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A Place We Pass | Unimke Ushie

Maybe we do not know how to

write love poems for our fathers

because language repels, holds us

by the hand & leads us to the mere

sheerness of a violent memory.

Maybe a father is never an island

but a bridge. Where a bridge is

a word for a place we pass, to

our haunted childhood:

Act one, scene one—

Papa is sitting by our window

smoking. We shrink a little

inside. Like a hungered belly.

We do not know how to bawl

the choices of a house owner.

But we die thousands of deaths

before our actual death. His love

letter is the long dried piece of

an animal’s skin hitting our soft

backs. Or maybe the presence of shame

in love makes love easier to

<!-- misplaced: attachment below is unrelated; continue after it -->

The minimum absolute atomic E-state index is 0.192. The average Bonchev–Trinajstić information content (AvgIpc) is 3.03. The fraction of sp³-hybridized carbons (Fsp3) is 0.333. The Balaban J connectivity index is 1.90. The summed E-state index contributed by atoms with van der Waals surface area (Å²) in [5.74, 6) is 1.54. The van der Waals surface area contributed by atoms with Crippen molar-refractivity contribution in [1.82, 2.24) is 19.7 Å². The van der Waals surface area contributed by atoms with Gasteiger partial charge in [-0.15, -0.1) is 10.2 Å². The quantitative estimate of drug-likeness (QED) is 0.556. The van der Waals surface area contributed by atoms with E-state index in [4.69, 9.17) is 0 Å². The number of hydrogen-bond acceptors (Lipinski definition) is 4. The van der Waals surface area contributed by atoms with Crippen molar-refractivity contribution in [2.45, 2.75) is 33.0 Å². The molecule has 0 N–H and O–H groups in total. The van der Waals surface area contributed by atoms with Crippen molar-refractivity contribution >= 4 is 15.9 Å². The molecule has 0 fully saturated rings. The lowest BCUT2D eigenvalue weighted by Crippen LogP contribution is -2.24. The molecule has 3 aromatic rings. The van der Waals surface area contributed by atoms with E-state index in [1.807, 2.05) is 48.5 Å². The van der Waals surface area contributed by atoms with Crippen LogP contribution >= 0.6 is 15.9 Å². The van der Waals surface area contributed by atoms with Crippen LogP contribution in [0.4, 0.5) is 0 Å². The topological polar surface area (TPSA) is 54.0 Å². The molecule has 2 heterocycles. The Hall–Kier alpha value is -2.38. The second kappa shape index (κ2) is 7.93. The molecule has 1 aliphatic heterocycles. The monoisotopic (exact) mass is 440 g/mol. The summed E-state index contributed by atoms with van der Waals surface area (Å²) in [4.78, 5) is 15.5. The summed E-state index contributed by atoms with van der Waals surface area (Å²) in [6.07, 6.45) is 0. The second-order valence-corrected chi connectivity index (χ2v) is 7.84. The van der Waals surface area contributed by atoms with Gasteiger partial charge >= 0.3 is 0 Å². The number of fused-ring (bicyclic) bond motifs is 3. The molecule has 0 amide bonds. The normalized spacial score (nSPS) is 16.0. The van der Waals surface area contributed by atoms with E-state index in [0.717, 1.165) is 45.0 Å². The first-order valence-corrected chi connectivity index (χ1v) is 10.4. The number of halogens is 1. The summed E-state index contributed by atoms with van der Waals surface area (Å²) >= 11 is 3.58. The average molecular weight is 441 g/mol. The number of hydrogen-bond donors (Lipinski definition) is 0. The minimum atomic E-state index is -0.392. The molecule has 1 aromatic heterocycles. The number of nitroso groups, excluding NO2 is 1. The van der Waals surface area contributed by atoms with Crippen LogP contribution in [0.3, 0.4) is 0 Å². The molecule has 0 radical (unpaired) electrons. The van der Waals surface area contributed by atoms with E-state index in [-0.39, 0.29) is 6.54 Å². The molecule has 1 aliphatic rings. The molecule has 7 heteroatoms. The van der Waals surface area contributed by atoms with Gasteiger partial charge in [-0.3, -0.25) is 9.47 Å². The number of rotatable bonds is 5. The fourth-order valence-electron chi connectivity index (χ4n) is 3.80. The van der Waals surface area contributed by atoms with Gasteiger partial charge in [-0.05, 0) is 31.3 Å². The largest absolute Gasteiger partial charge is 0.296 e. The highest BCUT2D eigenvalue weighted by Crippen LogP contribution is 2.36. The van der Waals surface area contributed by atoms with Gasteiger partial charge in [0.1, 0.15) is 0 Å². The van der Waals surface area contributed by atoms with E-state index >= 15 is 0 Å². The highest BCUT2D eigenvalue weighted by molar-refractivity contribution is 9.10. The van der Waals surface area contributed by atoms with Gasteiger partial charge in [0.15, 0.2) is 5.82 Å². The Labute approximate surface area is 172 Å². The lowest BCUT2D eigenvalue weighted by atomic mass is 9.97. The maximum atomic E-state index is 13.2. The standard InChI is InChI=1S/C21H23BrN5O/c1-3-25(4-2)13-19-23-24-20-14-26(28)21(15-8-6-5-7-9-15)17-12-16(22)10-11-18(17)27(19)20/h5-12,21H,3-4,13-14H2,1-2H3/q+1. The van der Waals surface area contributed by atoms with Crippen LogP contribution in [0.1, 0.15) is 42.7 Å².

love. Tell me, how is it that a

father’s love is pain considering?

Tell me, oh great ancestors how to

write a poem where a father is not

only a  male whose seed was buried

in a lover’s womb.

Photo by Kelly Sikkema on Unsplash

About the author:

Unimke Ushie is a Nigerian storyteller. He is a 2nd-year medical student at the University of Calabar. He was shortlisted for the Linda Ayade literary art contest 2019 & his poem “Under The Green Bud” was published in the Nigerian Students’ Poetry Prize Anthology 2020. He writes at night when the world is quiet & he and his words are awake.
Instagram: @unimkeushie

Published inPoetry&Musings

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